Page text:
It’s an unfortunate reality that once you’re finally out of the office, off the clock, unreachable by the powers that be (your boss), is exactly when you start over analyzing every detail of your work day.
You might find that you stress about your job more when you’re laying in bed or watching Netflix than you do when you’re actually working.
There’s a simple explanation for this, according to Guy Winch, a psychologist and host of the TED Talk “How to turn off work thoughts during your free time.”
“We are really busy when we are working and we don’t have a lot of time to reflect on what’s upsetting us,” Winch says. “We tend to do that when we have a lull. And that tends to be outside of work.”
The key to stifling these intrusive thoughts and fully recovering from a stressful work day isn’t resting, he says, but keeping your mind actively focused on something else.
“People think of recovery as rest,” Winch says. “We just plant ourselves in front of a screen of any size and zone out. While resting is useful and important, it’s only one piece of the puzzle. Recovering also requires us to recharge.”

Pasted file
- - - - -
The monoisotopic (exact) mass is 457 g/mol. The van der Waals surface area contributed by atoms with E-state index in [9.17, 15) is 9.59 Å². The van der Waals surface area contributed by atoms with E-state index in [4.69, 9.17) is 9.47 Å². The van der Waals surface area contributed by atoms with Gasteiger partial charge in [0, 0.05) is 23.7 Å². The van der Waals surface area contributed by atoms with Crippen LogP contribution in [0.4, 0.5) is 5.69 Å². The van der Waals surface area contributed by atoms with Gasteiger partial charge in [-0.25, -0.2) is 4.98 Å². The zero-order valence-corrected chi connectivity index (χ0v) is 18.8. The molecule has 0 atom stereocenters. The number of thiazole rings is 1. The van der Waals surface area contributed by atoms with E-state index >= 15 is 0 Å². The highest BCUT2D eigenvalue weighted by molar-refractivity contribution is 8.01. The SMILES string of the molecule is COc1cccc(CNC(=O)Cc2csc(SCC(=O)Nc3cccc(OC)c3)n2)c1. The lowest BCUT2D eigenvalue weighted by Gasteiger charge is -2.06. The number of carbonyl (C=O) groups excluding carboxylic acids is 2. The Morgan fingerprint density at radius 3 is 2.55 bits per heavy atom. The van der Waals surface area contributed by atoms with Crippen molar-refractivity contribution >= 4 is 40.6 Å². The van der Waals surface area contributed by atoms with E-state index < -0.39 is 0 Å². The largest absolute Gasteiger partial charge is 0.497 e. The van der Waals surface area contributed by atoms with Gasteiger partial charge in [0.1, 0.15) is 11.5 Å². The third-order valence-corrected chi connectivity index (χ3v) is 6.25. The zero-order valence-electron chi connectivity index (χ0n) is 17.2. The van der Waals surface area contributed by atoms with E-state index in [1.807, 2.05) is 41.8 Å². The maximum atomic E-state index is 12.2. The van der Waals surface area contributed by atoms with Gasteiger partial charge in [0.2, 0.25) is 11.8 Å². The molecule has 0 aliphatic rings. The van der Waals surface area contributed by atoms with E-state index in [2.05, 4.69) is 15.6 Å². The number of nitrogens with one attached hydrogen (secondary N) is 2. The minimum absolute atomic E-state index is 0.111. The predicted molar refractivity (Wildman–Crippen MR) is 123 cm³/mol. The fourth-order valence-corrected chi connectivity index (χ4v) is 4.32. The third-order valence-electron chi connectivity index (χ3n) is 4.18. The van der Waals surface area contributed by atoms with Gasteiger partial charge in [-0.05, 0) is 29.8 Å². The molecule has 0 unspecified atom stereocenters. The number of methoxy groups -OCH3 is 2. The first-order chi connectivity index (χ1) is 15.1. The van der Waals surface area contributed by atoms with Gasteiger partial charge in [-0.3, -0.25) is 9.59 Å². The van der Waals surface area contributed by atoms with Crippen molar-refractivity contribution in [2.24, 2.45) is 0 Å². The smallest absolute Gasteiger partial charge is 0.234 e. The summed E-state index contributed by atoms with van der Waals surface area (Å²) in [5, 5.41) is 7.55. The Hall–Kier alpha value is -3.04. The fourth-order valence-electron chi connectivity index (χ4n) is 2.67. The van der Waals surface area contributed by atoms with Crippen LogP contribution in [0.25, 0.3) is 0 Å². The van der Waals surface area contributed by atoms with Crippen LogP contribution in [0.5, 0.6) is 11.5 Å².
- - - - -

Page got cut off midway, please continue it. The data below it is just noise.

Resting vs. Recharging
You probably find that it’s when you’re scrolling social media or watching TV that your mind starts wandering to your work frustrations. This is because most people cannot go from thinking about their job to thinking about nothing.
“Disengaging from work means you need to shift your mindset from a work mindset to something else,” Winch says. “You can’t just not think about something. The transcendental yogi might be able to achieve that, but we can’t.”
Instead of simply resting, you need to recharge. This means engaging in an activity that truly absorbs you.
“To recharge we need to do things that are personally fulfilling,” Winch says.
This doesn’t need to be a time-consuming hobby. It could be working out for 30 minutes or doing a crossword puzzle.
“We are in a work persona when we are in the office and we need to give air to our personal self,” Winch says.
Even if all you want to do is vegetate on the couch, it’s worth it to push yourself to do something that isn’t your job.
“Usually we are tired and we don’t want to do stuff, but almost everyone has had the experience of thinking, ‘Oh god, I don’t want to do that,’ and even though you’re tired you feel more refreshed afterward,” he says.
If you recharge, you’re less likely to be pestered by work thoughts as you rest, Winch says: “When you have a good recovery you sleep better and wake up better the next day.”
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